Four researchers at SU scoop sought-after fellowships
Four researchers of Stellenbosch University (SU) were winners of a recent fellowship competition by the Social Science Research Council (SSRC) based in Brooklyn, New York.
Only nine fellowships were awarded to doctoral students at South African Universities, and the SU scooped more places than Wits (two awards), the University of the Western Cape (two) and University of Cape Town (one).
The SU researchers who received fellowships are: Fankie Lucas Monama (Department of History) Wartime Propaganda in the Union of South Africa, 1939-45, Gugulethu G. Siziba (Anthropology/Sociology), Language and the Politics of Identity in South Africa: The Case of Shona and Ndebele Migrants in Johannesburg, Bernard Dubbeld, (Anthropology), Becoming Homeless: Superfluity, Governance, and the Experience of Insecurity in Glendale, South Africa and Kathleen Lorne McDougall (Anthropology), Familiar Present, Familial History: Change, Afrikaner Culture Politics and the Threat of History Repeating.
The SSRC is one of the largest donors of social science research in the world. It positions itself explicitly in interdisciplinary (across the social sciences) and international terms. It gives out substantial fellowships every year to scholars and doctoral students, funding both established and cutting edge social science research.
In 2011, the SSRC launched a new programme entitled Next Generation Social Sciences in Africa which, “responds to a shortage of well-trained faculty now reaching crisis proportions in African higher education.
The new programme offers three distinct competitive fellowship opportunities to support the advancement of social science faculty and promote interdisciplinary social science research in Ghana, Nigeria, South Africa, Tanzania, and Uganda. It will enable early-career social science faculty to complete doctoral degrees and conduct innovative, evidence-based research on peace, security, and development topics.
The programme was thus aimed at scholars who are based in one of these countries, and have shown promise that they will become contributors to social science research in these countries, as well as build the academies of the identified locations in Africa.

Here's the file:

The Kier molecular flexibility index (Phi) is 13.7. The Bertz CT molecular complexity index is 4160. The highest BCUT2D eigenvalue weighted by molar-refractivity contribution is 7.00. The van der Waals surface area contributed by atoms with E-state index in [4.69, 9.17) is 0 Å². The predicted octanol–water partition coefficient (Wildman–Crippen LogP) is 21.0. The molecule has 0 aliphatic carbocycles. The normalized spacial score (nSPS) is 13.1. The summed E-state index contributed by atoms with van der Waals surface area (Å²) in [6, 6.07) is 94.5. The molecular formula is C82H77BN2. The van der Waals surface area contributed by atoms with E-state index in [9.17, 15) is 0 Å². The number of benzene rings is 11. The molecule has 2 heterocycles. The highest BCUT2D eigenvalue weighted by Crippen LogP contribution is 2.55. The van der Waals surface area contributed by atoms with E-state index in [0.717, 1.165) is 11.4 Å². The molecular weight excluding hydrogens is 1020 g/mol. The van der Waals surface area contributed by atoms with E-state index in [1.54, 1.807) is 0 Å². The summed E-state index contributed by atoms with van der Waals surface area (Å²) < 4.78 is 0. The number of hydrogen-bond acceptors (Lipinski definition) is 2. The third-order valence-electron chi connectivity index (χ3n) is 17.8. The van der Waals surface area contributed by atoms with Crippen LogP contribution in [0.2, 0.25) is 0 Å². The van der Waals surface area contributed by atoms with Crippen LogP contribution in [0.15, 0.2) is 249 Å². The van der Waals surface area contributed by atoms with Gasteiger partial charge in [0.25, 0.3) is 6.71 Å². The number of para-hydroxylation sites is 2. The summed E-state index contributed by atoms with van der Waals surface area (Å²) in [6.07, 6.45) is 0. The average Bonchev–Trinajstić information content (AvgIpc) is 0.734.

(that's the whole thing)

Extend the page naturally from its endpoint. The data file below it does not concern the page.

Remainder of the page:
The awards were organized in three categories – doctoral proposal development, doctoral research (fieldwork) and doctoral completion with awards of up to US$15,000. The money is aimed at enabling scholars to access resources in order to make progress on their doctoral dissertations. It enables the researches to buy time away from their teaching responsibilities.
The awardees are further required to participate in two workshops, the first of which will take place in Ghana in June. The workshops are designed to aid the awardees with the formulation of their research proposal, with the help of leading social scientists.
“Obtaining a fellowship was a highly competitive exercise,” says Dubbeld. “It involved the submission of a range of materials by 30 September. According to Craig Calhoun, president of the SSRC, there was an unexpectedly large number of applications and the quality of submitted proposals were very high.”
In the end 33 fellowships were awarded with SU’s lecturers receiving more than any other South African university.
“Institutionally, the significance of this success is that it recognizes that Stellenbosch University will be a leading player in cutting-edge social science research in the future. Individually, it will aid awardees to finish doctorates in less time, and improve the quality and reception of those doctorates internationally,” says Dubbeld.